Reply to "I'm sorry to hear that" / condolences

Discussion in 'English Only' started by vishalpatel03, Jan 24, 2008.

  1. vishalpatel03 New Member


    How to reply when somebody say sorry?

    for example:

    Sorry for your loss or some people loss.

  2. cutiepie1892

    cutiepie1892 Senior Member

    Northern Ireland English
    If someone says they are sorry for your loss you don't really have to say anything. I've heard people say "thank you" but it's really just whatever seems appropriate in the given situation.

  3. Welcome to the Forums, Vishal!
    And I sincerely hope your question is not brought about by some actual necessity to reply this with regard to the events in your own life.
    If you are talking about losing people, then the best way to reply would be: Thank you for your support or Thank you for your sympathy/kindness.
  4. vishalpatel03 New Member

    Can I Say that's ok ?

  5. HermanaHondureña Senior Member

    USA - English
    Yes, depending on the situation and the culture it is ok to say "That's ok."

    For example, my grandfather was very sick and suffering when he died. When people said they were sorry for my loss, in a conversational way, I replied, "It's ok because..." he is in a better place or he is not suffering anymore or whatever the reason is that you would say that it is ok.

    If I were writing a more formal card or a letter to someone though, I would say "Thank you for your sympathy/kindness/support..."
  6. Lexiphile Senior Member

    England English
    But people say "sorry" to you for all sorts of reasons, not just because a friend or relative has died. And in English there really isn't an appropriately polite, relatively meaningless reply (like "Fine, how'r you," when someone says How are you?").

    A lot of people resort necessrily to some expression in another language: << Non-English removed. >> "Forget it" also has a certain currency, and is even in English.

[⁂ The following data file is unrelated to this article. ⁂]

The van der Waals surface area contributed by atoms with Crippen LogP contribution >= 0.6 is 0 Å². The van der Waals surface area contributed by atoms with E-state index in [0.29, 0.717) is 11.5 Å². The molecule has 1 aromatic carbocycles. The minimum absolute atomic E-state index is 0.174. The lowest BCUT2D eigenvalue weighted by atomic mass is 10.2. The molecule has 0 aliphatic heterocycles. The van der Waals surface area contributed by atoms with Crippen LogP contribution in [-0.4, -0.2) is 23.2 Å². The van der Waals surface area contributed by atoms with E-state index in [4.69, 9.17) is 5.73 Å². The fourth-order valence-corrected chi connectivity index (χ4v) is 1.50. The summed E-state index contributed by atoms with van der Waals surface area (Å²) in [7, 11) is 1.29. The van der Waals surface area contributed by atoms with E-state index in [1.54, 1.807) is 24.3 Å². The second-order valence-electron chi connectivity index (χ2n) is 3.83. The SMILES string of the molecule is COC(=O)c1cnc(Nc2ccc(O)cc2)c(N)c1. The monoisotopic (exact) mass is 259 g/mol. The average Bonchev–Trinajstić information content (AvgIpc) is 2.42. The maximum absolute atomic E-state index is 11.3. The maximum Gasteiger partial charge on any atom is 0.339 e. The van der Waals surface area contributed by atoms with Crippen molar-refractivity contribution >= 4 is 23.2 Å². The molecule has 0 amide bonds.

The problem is, that when someone says "sorry" to you, he's probably a bit embarrassed. You don't usually want to prolong his embarrassment by getting into a long discussion about how he shouldn' t be sorry, or how much you're going to miss your deceased father. Usually, just a nod and a smile will suffice.
    Last edited by a moderator: Oct 4, 2014
  7. HermanaHondureña Senior Member

    USA - English
    If it's just something little that really doesn't matter then you could definitely say "It's ok" and no one would think twice about it.

    You gave the example, "I'm sorry for your loss," which is a phrase used when people die. If someone died then responding by saying "It's ok," all by itself would not be the most common response (some might think that response to be sort of cold).

    If someone says they are sorry for a little thing you could say:

    Forget (about) it.
    No problem.
    Don't worry about it.
    It's ok.
    It's fine.
    It's no big deal.

    Just to give a few examples...
  8. Little_LIS

    Little_LIS Senior Member

    Hello guys,

    I'd like to ask about the proper reply to the following statement said to a person, whose father passed away.

    "I'm sorry to hear that".

    What should this person say in reply to such statement ?

    Thanks in advance :)
  9. panjandrum

    panjandrum Occasional Moderator

    Belfast, Ireland
    English-Ireland (top end)
    Thank you.

    There is no standard response in this situation.
    Anything following the acknowledgement is a matter of individual choice and depends a very great deal on the timing.
  10. Wishfull Senior Member

    Hi. You can use search engines;
    "how to answer condolences".

    I'm non-native English speaker but what I learned from the web is;

    Some native English speakers think "thank you" is not proper, and not say a word and use gestures. But other native English speakers think "thank you" is the golden standard, though it depends on the situation.

    edit; The blue ink sentences is not true. Or might not be true. Sorry for wrong information.
    Last edited: Jul 16, 2009
  11. Dimcl Senior Member

    British Columbia, Canada
    Canadian English
    I'm not sure that I understand this, Wishfull. Could you elaborate on which native English-speakers think that "Thank you" is not proper? I'm rather mystified at your statement. Where does this information come from?
  12. Wishfull Senior Member

    Oh, sorry.:( I must have miss-understood.:(
    My information came from

    And I miss-understood that the original asker is a native-English speaker, which might not be true.
    Or the original asker is the only native-English speaker who think so.

    Anyway, my interpretation was terribly wrong, now I think.
    Or what I summarize might twist things around.
    I'll correct my previous post.

    Thank you for your pointing out.:)
    Last edited: Jul 16, 2009

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